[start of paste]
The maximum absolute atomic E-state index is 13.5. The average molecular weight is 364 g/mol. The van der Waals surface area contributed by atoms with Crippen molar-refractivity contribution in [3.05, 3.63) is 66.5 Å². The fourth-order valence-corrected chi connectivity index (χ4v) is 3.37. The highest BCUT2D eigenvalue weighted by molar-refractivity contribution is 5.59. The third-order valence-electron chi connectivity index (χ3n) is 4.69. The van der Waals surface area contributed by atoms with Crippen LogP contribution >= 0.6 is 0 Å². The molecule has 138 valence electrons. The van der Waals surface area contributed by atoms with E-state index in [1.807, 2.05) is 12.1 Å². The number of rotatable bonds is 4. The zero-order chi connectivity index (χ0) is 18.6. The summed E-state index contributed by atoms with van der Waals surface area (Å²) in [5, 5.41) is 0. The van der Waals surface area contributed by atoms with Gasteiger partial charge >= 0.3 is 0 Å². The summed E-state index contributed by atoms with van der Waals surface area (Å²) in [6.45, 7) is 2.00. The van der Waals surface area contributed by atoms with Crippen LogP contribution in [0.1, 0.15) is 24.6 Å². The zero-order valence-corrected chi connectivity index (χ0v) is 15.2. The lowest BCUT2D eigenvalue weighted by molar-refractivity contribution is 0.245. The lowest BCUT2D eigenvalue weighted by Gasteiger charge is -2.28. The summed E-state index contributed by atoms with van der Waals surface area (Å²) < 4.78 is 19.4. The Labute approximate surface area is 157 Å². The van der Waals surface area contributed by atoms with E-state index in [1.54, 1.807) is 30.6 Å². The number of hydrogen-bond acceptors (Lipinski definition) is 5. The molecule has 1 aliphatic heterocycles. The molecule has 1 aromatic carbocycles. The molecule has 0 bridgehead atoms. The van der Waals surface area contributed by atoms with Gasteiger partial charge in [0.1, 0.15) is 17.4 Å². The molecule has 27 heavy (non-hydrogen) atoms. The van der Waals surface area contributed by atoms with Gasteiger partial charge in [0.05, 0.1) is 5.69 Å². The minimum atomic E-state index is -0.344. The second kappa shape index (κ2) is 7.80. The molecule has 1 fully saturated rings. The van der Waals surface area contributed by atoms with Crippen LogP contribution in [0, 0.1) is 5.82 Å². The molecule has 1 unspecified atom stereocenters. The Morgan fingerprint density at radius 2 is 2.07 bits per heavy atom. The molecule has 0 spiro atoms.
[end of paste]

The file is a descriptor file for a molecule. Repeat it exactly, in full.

The maximum absolute atomic E-state index is 13.5. The average molecular weight is 364 g/mol. The van der Waals surface area contributed by atoms with Crippen molar-refractivity contribution in [3.05, 3.63) is 66.5 Å². The fourth-order valence-corrected chi connectivity index (χ4v) is 3.37. The highest BCUT2D eigenvalue weighted by molar-refractivity contribution is 5.59. The third-order valence-electron chi connectivity index (χ3n) is 4.69. The van der Waals surface area contributed by atoms with Crippen LogP contribution >= 0.6 is 0 Å². The molecule has 138 valence electrons. The van der Waals surface area contributed by atoms with E-state index in [1.807, 2.05) is 12.1 Å². The number of rotatable bonds is 4. The zero-order chi connectivity index (χ0) is 18.6. The summed E-state index contributed by atoms with van der Waals surface area (Å²) in [5, 5.41) is 0. The van der Waals surface area contributed by atoms with Gasteiger partial charge >= 0.3 is 0 Å². The summed E-state index contributed by atoms with van der Waals surface area (Å²) in [6.45, 7) is 2.00. The van der Waals surface area contributed by atoms with Crippen LogP contribution in [0.1, 0.15) is 24.6 Å². The zero-order valence-corrected chi connectivity index (χ0v) is 15.2. The lowest BCUT2D eigenvalue weighted by molar-refractivity contribution is 0.245. The lowest BCUT2D eigenvalue weighted by Gasteiger charge is -2.28. The summed E-state index contributed by atoms with van der Waals surface area (Å²) < 4.78 is 19.4. The Labute approximate surface area is 157 Å². The van der Waals surface area contributed by atoms with E-state index in [1.54, 1.807) is 30.6 Å². The number of hydrogen-bond acceptors (Lipinski definition) is 5. The molecule has 1 aliphatic heterocycles. The molecule has 1 aromatic carbocycles. The molecule has 0 bridgehead atoms. The van der Waals surface area contributed by atoms with Gasteiger partial charge in [0.1, 0.15) is 17.4 Å². The molecule has 27 heavy (non-hydrogen) atoms. The van der Waals surface area contributed by atoms with Gasteiger partial charge in [0.05, 0.1) is 5.69 Å². The minimum atomic E-state index is -0.344. The second kappa shape index (κ2) is 7.80. The molecule has 1 fully saturated rings. The van der Waals surface area contributed by atoms with Crippen LogP contribution in [0, 0.1) is 5.82 Å². The molecule has 1 unspecified atom stereocenters. The Morgan fingerprint density at radius 2 is 2.07 bits per heavy atom. The molecule has 0 spiro atoms.